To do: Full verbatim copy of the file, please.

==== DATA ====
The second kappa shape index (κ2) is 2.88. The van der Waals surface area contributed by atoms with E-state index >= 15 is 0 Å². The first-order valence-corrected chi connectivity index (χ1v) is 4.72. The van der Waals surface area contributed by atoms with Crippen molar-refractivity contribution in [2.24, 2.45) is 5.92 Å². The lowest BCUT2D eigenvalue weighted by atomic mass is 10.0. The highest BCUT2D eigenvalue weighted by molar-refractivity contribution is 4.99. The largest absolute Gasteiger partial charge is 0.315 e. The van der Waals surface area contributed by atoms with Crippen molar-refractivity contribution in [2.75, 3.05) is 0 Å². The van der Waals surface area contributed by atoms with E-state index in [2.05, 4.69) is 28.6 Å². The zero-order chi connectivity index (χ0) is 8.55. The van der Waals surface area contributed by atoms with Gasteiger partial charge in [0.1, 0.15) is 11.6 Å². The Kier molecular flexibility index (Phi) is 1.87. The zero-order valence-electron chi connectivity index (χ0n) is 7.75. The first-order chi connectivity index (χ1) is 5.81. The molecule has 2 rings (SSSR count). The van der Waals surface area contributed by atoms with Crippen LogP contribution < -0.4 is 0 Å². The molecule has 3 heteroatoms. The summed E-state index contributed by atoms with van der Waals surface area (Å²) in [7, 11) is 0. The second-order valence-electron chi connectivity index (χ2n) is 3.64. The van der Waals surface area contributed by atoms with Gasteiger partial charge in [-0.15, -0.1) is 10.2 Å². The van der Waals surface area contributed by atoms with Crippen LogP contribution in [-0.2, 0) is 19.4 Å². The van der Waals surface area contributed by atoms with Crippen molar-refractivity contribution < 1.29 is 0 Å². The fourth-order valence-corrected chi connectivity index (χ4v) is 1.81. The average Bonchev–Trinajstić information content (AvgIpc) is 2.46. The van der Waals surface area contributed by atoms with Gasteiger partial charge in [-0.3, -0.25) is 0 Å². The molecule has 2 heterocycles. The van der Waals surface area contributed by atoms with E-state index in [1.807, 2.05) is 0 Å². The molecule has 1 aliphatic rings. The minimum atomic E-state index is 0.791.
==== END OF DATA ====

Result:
The second kappa shape index (κ2) is 2.88. The van der Waals surface area contributed by atoms with E-state index >= 15 is 0 Å². The first-order valence-corrected chi connectivity index (χ1v) is 4.72. The van der Waals surface area contributed by atoms with Crippen molar-refractivity contribution in [2.24, 2.45) is 5.92 Å². The lowest BCUT2D eigenvalue weighted by atomic mass is 10.0. The highest BCUT2D eigenvalue weighted by molar-refractivity contribution is 4.99. The largest absolute Gasteiger partial charge is 0.315 e. The van der Waals surface area contributed by atoms with Crippen molar-refractivity contribution in [2.75, 3.05) is 0 Å². The van der Waals surface area contributed by atoms with E-state index in [2.05, 4.69) is 28.6 Å². The zero-order chi connectivity index (χ0) is 8.55. The van der Waals surface area contributed by atoms with Gasteiger partial charge in [0.1, 0.15) is 11.6 Å². The Kier molecular flexibility index (Phi) is 1.87. The zero-order valence-electron chi connectivity index (χ0n) is 7.75. The first-order chi connectivity index (χ1) is 5.81. The molecule has 2 rings (SSSR count). The van der Waals surface area contributed by atoms with Crippen LogP contribution < -0.4 is 0 Å². The molecule has 3 heteroatoms. The summed E-state index contributed by atoms with van der Waals surface area (Å²) in [7, 11) is 0. The second-order valence-electron chi connectivity index (χ2n) is 3.64. The van der Waals surface area contributed by atoms with Gasteiger partial charge in [-0.15, -0.1) is 10.2 Å². The van der Waals surface area contributed by atoms with Crippen LogP contribution in [-0.2, 0) is 19.4 Å². The van der Waals surface area contributed by atoms with Crippen molar-refractivity contribution < 1.29 is 0 Å². The fourth-order valence-corrected chi connectivity index (χ4v) is 1.81. The average Bonchev–Trinajstić information content (AvgIpc) is 2.46. The van der Waals surface area contributed by atoms with Gasteiger partial charge in [-0.3, -0.25) is 0 Å². The molecule has 2 heterocycles. The van der Waals surface area contributed by atoms with E-state index in [1.807, 2.05) is 0 Å². The molecule has 1 aliphatic rings. The minimum atomic E-state index is 0.791.